Locolat’s baguettes boast a slightly blistered, crunchy exterior that left me covered in shards of browned crust after tearing into one on my couch. The rich, buttery flavor and chewy texture made my Whole Foods baguette taste like Wonder bread in comparison.
Piferoen may not brag about the source of his baguettes directly on his menus, but he doesn’t need to. Nearly every mention of his delicious sandwiches in local restaurant reviews publicize the bread’s lineage.
Locolat’s not alone in its attempts to market out-of-town loaves. Commercialized par-baking and expedited shipping make bread available anywhere willing customers are willing to pay the shipping costs.
Calvert Woodley Fine Wine and Spirits sells H&H bagels shipped from New York City. Brabo in Alexandria opened up by touting breads from Ecce Panis in New Jersey. Dino in Cleveland Park sources its bread from Tribeca Oven, which began life in Manhattan before relocating to New Jersey. Owner Dean Gold subscribes to the theory that New York’s water significantly contributes to the superiority of the region’s breads.
The hype stands in significant contrast to the era’s biggest food-buying trend: locavorism. Locolat’s baguettes float to town on gallons of jet fuel even as other pricey restaurants tout local ingredients, listing area farms, and even specific farmers, as the sources for meats and vegetables on menus. So why not do the same for bread? The distant sourcing may be in part because customers react so profoundly to the perceived superiority of pedigree baking.
H&H Bagels, for instance, built a reputation making authentic New York bagels available wherever someone is willing to pay for shipping. Every morning Calvert “fresh bakes” the frozen bagels for a steady stream of morning customers.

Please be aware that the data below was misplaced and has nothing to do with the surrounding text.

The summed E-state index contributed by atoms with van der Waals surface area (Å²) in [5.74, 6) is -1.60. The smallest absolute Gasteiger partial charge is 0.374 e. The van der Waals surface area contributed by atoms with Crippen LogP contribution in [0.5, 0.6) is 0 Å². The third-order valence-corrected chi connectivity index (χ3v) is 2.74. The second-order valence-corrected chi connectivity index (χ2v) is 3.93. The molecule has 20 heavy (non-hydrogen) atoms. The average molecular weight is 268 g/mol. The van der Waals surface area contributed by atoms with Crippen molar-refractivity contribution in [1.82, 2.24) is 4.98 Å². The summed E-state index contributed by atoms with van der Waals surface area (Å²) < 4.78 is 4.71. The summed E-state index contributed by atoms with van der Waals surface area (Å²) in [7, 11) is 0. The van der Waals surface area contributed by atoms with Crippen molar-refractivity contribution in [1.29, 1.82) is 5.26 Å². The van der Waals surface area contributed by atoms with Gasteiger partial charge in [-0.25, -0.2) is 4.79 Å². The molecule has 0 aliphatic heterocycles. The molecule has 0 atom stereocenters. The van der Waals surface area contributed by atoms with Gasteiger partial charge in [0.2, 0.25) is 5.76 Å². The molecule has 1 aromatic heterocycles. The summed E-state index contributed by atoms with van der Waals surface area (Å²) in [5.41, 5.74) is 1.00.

The provenance, though, can distract critical impulses just as easily as it can ramp up an eatery’s feeling of authenticity. Actually eating H&H Bagels as purchased in Washington is a distinctly underwhelming experience. I bought a few at Calvert Woodley to compare to a locally baked version from Bethesda Bagels. The imports displayed a few small dark patches that seemed the result of uneven cooking. After cutting one open, the irregularities revealed themselves as holes that had almost risen to the surface, but had not broken through. The texture was bready, almost doughy; toasting did little to improve the inferior bagel.
In comparison, the exterior of a bagel baked in Bethesda and purchased locally was an even, golden-brown. The bagel’s innards were dense and chewy, presenting a subtle tangy taste I could only describe as “bagely”.
I asked Stephen Fleishman, owner of Bethesda Bagel, to compare the two. “The biggest problem is perception,” he said. “People hear New York bagel and think it’s a better product.” Bethesda, to some, doesn’t quite have the same name appeal as the Big Apple.
The odd thing about the imported-bread braggadocio is that Washington has finally become a pretty decent baking town. And the guy who deserves a chunk of the credit is Mark Furstenberg, the man who opened Marvelous Market and Breadline. Furstenberg traveled to Paris to learn from the masters at Le Moulin de la Vierge and L’Autre Boulange, in the process bringing artisanal baking to a city accustomed to buying bread at Safeway.
One day last month, I snagged a plain roll from Taylor’s K Street NW location and took it to Furstenberg’s home in Kalorama. Furstenberg reached into the crinkling brown paper bag I brought, pulled out the sesame seed studded roll, and frowned. Next, he placed his nose against the cut end, inhaled deeply and nodded, confirming some inner suspicion.
Handing me the roll, he instructed, “Smell this.” I took the roll and sniffed the same cut end, noting nothing special. Nervous, I stuck my nose deep within the precut bready void meant for Patten’s delicious fillings and took a deep breath.
“It smells like grocery store bread,” I said.
Furstenberg shook his head as he corrected me.
“Yeast. It smells of yeast, but not grain.”
Furstenberg pulled out a mahogany-colored whole grain loaf he had baked that morning. He told me to take another whiff. The difference was clear: Furstenberg’s loaf was deep, grainy, and complex.
The ingredient in the Taylor roll that invoked “grocery-store bread” was indeed yeast. Yeast-heavy dough is quick to rise, less temperamental, and processed start to finish in a matter of hours. Commercial bakers lean heavily on the leavener to produce bread reliably and quickly. In other words: From a haute-baking point of view, Taylor’s rolls were lousy.